If you're looking for the convertible version, you need our Volkswagen Beetle Cabriolet review.

Is the Volkswagen Beetle right for you?

If ever there were a car that defined the clichéd expression of being a Marmite choice then the Volkswagen Beetle is it. While the original, rear-engined air-cooled Beetle was the inexpensive tool of necessity for mobilising millions, the 2012-2019 Beetle is something bought by people wanting something that looked different and was fun, even if its shape was, by virtue of its retro styling, entirely familiar. 


It’s the automotive equivalent of a SMEG fridge, looking old, but using current mechanicals, though being compromised as a result of its retro looks. 


You’ll either be sold on the idea of one, or not, but for all the talk of compromise here, it’s not so unutterably hopeless to not work as a daily driving family car, so if you like those curvaceous lines and the undeniable happy demeanour that they bring, and like to name your car, then read on.

What’s the best Volkswagen Beetle model/engine to choose?

Powered by much the same choice of engines as the Golf, the Beetle can be had with anything from a 105PS 1.2-litre petrol, to a 2.0-litre petrol with over double that output borrowed from the GTI. The Beetle’s not tearaway though, it at its best when it’s unhurried, which means the smaller, less powerful engines are just fine. 


If you’re doing mostly city driving then that 105PS 1.2 will do fine, though if you’re likely to doing lots of motorway mile commutes, then the leggy ease and economy of the turbodiesels make more sense. There’s the choice of a Convertible or the hatchback, too, the Convertible losing some of the practicality of the hatchback to accommodate its folding fabric roof. As to trim, Design is the one that comes with the body coloured dash as standard, so that’s what we’d recommend. 

What other cars are similar to the Volkswagen Beetle?

Similar, as in being heavily retro-nodding takes in a disparate group of alternatives, including the MINI Hatch, Fiat 500 and even something like the Citroen DS3. It’s impossible not to mention the Volkswagen Golf, as underneath the Beetle’s curvaceous body it’s essentially a Golf, even if it doesn’t look like one. The Cabriolet takes that wide reach even further, it entirely possible that a buyer might look at any of those models above in open-topped guise, but also something like an Mazda MX-5, too.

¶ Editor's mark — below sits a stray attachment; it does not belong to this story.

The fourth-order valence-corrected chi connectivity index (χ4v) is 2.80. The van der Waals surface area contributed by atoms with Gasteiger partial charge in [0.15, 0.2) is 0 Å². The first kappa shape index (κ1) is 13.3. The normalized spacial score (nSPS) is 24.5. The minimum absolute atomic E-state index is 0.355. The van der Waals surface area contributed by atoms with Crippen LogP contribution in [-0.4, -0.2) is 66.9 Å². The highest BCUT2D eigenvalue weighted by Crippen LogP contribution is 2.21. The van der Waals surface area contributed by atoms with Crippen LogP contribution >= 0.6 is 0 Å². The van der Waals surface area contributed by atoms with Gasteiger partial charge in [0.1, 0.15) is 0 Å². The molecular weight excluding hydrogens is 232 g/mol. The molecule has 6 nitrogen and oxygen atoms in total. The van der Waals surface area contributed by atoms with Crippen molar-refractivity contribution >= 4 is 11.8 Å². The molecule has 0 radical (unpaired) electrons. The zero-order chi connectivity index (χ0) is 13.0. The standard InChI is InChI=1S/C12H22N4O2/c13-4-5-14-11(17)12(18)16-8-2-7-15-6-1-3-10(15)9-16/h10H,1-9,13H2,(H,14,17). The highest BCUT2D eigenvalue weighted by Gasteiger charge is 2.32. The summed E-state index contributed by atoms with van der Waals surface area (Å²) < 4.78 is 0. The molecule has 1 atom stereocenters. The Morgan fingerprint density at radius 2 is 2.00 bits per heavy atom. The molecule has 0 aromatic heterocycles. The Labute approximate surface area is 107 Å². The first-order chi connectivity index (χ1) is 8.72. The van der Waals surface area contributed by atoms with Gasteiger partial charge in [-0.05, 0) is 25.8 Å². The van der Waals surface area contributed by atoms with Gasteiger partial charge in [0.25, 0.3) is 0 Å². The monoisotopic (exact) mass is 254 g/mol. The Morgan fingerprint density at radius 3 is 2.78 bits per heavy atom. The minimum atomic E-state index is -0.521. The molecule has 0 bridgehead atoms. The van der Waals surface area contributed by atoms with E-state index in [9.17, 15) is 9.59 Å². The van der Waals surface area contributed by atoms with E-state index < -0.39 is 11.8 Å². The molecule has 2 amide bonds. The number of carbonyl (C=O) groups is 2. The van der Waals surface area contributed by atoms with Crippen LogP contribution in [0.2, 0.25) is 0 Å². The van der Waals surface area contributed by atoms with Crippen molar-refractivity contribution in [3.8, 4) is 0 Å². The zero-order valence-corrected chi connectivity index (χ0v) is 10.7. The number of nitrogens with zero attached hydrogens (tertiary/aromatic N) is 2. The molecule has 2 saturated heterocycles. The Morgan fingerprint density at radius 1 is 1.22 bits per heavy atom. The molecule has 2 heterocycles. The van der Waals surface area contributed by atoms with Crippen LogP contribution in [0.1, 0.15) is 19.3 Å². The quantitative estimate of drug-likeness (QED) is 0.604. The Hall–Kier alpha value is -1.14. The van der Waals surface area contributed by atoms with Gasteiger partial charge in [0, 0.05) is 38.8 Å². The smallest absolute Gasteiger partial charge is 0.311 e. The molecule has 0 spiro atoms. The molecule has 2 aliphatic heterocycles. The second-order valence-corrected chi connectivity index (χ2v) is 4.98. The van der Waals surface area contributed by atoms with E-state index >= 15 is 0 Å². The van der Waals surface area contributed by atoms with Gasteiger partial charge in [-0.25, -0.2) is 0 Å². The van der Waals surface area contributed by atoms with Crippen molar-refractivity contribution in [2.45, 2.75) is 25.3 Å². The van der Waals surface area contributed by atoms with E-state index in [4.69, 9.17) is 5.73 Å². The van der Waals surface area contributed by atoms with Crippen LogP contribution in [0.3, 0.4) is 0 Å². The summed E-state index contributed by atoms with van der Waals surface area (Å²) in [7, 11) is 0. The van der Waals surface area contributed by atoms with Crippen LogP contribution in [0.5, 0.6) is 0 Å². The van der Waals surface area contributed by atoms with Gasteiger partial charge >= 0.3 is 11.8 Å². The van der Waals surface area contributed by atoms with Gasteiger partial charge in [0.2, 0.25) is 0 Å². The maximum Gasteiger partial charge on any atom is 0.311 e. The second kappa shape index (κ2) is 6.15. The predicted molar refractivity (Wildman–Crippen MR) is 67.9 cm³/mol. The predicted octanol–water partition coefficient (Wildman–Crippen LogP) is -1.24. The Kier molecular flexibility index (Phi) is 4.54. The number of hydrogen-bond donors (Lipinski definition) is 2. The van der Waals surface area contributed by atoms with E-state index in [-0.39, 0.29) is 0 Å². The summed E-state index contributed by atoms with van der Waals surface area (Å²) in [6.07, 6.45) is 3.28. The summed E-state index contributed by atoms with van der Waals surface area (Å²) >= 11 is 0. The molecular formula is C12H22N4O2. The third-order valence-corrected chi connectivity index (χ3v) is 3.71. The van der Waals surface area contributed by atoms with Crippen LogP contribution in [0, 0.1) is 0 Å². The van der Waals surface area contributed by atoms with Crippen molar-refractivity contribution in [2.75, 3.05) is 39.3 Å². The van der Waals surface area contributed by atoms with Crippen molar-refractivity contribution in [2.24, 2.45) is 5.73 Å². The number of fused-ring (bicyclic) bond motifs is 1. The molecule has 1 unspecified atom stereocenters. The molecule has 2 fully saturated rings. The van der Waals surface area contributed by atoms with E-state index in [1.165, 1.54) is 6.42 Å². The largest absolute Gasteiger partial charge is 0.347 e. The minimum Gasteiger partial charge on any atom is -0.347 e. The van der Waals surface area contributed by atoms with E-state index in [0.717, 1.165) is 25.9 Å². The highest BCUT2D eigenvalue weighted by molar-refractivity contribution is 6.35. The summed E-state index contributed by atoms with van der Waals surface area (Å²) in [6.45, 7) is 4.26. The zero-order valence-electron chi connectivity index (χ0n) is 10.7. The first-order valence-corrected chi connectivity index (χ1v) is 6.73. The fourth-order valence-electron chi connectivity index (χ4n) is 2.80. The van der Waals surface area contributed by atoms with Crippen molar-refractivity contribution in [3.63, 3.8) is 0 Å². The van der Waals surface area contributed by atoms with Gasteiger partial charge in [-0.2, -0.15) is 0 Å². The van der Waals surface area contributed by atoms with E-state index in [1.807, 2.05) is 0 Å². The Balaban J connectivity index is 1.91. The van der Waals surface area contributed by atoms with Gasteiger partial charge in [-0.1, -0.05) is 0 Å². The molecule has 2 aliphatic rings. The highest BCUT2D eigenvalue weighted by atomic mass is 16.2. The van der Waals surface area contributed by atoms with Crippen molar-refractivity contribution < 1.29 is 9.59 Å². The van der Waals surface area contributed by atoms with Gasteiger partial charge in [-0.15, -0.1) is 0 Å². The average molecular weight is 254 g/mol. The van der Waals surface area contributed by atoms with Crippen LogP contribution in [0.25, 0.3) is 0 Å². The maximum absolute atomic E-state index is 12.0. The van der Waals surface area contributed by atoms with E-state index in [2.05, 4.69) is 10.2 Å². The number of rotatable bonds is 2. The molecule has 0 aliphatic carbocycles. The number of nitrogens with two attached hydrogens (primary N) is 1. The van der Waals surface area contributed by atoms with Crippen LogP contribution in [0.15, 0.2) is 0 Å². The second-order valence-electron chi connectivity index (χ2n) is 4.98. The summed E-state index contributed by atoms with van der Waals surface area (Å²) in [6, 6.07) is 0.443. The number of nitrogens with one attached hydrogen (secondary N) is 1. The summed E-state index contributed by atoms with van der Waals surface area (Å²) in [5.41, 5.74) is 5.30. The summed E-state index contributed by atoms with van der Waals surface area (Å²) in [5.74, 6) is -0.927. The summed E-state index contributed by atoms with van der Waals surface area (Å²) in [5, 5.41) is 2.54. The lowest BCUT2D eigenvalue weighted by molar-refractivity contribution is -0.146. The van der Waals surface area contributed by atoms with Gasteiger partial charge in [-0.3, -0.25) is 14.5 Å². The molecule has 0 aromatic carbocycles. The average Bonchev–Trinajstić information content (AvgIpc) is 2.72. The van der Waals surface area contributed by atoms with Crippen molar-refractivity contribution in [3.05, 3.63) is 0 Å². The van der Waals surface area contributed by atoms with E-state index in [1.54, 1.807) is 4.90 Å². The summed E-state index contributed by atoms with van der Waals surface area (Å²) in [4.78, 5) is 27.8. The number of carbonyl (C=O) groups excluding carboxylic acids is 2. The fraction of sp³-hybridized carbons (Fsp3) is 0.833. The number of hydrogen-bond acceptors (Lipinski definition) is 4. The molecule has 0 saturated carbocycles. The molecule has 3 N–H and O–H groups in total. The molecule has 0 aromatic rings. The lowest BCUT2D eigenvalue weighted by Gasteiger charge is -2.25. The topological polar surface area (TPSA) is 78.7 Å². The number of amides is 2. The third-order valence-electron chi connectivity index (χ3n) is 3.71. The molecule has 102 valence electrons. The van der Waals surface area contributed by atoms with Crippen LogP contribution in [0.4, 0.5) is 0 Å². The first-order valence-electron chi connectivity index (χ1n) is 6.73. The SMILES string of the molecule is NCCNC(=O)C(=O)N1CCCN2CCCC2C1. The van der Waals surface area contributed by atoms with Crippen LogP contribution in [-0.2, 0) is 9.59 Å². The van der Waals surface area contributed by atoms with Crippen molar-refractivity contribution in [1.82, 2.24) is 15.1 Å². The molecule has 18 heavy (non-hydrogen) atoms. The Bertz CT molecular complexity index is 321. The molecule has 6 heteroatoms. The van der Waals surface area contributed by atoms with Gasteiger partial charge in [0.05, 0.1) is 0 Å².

Comfort and design: Volkswagen Beetle interior

"It’s all about design, inside and out, the Beetle harking back to an era where the bodywork was visible inside the car, with body-coloured trim covering the dashboard area and door tops to evoke that to excellent effect – Sport models having a gloss black here as standard, but optionally it’s available body coloured."

Volkswagen Beetle Driver's Seat

The Beetle is unapologetic in its retro styling, and rightly so, though arguably it’s not as cool as rivals like the Mini or Fiat 500 here, with some all-too-obvious lifted parts from elsewhere in the Volkswagen parts bin betraying its re-dressed Golf status. 


It’s comfortable, though, the driving position's good, the view out decent thanks to the large glasshouse – though the over the shoulder view is a little restricted in the Cabriolet with the roof up. All have manual air conditioning as a minimum (2-zone climate control from Sport upwards) height adjustable front seats and adjustable steering column.